Online Platforms - A Look at the Regulatory Landscape

Written by Jen McKeeman

06 July 2021

“The price of greatness is responsibility.”

Winston Churchill.

Online platforms have enjoyed considerable success over the past few years along with accelerated growth experienced globally as a result of the Coronavirus pandemic. Mercado Libre, Latin America’s online marketplace, for example, sold twice as many products per day in the second quarter of 2020 as compared to the same period in the previous year.

The EU Commission estimates there are now more than 10,000 EU digital platforms in operation, with the most successful scaling up rapidly. The draw of digital platforms is clear when you consider the relatively low marginal costs of expansion once initial setup costs have been incurred. The ability to grow more quickly and cheaply than businesses selling physical products is enticing. And historically, unlike brick and mortar stores, platforms have not been held to account for products sold on their portals.

Progressively, however, this has had the effect of infuriating consumers who experience fraudulent activities and frustrating brands feeling of a lack of control and accountability by platforms. The effects have been increasingly felt over the past year with online shopping fraud and scams rising by 37% in the first half of 2020.

The tide, however, is now turning, with greater efforts being made to safeguard users online. The advent of the EU Digital Services Act (DSA) and UK Online Safety Bill, combined with the existing Shop SAFE Act in the US, marks a new era in digital regulation. 

 

What do we mean by an online platform? 

The term online platform describes a wide range of digital platforms including e-commerce marketplaces, service platforms, peer-to-peer platforms and online communities and forums.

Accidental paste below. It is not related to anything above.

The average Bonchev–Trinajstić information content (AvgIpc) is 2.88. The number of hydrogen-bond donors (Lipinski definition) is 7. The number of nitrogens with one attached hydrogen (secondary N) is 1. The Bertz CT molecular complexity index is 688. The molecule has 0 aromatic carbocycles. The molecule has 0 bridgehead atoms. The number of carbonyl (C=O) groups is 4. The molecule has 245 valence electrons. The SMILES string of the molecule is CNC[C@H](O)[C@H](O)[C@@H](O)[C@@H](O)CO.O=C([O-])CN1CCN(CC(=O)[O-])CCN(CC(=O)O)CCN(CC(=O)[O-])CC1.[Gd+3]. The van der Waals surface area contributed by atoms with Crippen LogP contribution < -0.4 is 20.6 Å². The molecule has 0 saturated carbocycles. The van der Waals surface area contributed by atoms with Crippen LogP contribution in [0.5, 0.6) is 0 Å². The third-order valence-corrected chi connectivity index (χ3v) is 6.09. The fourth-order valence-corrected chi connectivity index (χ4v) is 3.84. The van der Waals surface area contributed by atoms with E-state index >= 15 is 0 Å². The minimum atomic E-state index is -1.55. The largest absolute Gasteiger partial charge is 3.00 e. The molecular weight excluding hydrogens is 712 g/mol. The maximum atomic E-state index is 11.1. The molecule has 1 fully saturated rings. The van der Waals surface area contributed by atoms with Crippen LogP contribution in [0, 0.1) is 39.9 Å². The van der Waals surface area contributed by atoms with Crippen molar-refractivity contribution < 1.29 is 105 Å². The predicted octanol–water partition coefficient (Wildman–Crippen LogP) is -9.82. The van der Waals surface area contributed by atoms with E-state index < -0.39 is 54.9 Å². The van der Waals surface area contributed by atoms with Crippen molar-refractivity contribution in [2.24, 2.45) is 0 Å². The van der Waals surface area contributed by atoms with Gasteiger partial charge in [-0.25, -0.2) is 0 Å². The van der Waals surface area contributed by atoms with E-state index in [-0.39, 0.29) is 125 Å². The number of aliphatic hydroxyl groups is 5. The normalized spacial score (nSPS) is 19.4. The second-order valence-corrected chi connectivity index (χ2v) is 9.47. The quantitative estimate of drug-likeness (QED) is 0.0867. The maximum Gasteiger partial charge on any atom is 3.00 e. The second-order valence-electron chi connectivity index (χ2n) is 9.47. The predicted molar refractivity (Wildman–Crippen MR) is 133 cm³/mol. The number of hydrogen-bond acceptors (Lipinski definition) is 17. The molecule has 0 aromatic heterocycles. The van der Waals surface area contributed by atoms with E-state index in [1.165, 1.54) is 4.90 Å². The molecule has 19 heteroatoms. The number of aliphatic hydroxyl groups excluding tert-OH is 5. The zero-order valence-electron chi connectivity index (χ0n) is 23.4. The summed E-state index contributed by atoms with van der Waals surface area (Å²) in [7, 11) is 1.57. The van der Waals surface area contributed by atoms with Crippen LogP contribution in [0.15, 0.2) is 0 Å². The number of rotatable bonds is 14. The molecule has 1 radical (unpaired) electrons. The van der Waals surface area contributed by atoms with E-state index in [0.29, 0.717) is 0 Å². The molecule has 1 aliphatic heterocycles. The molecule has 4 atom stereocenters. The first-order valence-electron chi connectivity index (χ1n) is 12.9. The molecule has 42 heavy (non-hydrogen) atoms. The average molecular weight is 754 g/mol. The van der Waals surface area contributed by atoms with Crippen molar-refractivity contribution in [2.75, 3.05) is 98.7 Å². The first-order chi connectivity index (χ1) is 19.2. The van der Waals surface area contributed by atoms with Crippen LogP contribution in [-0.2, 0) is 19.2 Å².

What do the new regulations mean for platforms?

Online platforms have been a target for negative and fraudulent user behaviours for years. Historically, some platform owners may have been unaware of the extent of the problem, others perhaps wise to it but overwhelmed by the challenges they faced.

The regulatory changes, in the guise of the DSA and Online Safety Bill, mean it’s no longer possible, or acceptable, to ignore counterfeit products, unauthorised goods, fake reviews, hate speech and scams present on your platform.

The most significant change relates to how platforms respond to illegal content and fraudulent activities. The definition of illegal content is proposed to be any information which is illegal under Union or Member State law. There is also growing pressure for the Act to cover harmful content such as fake news.

Platforms will need to clearly define what constitutes harmful content to demonstrate acceptable use policies. Equally, while the DSA aims to crack down on online illegal content, it also strives to protect lawful content, safeguarding fundamental rights, including the right of freedom of expression of platform users online.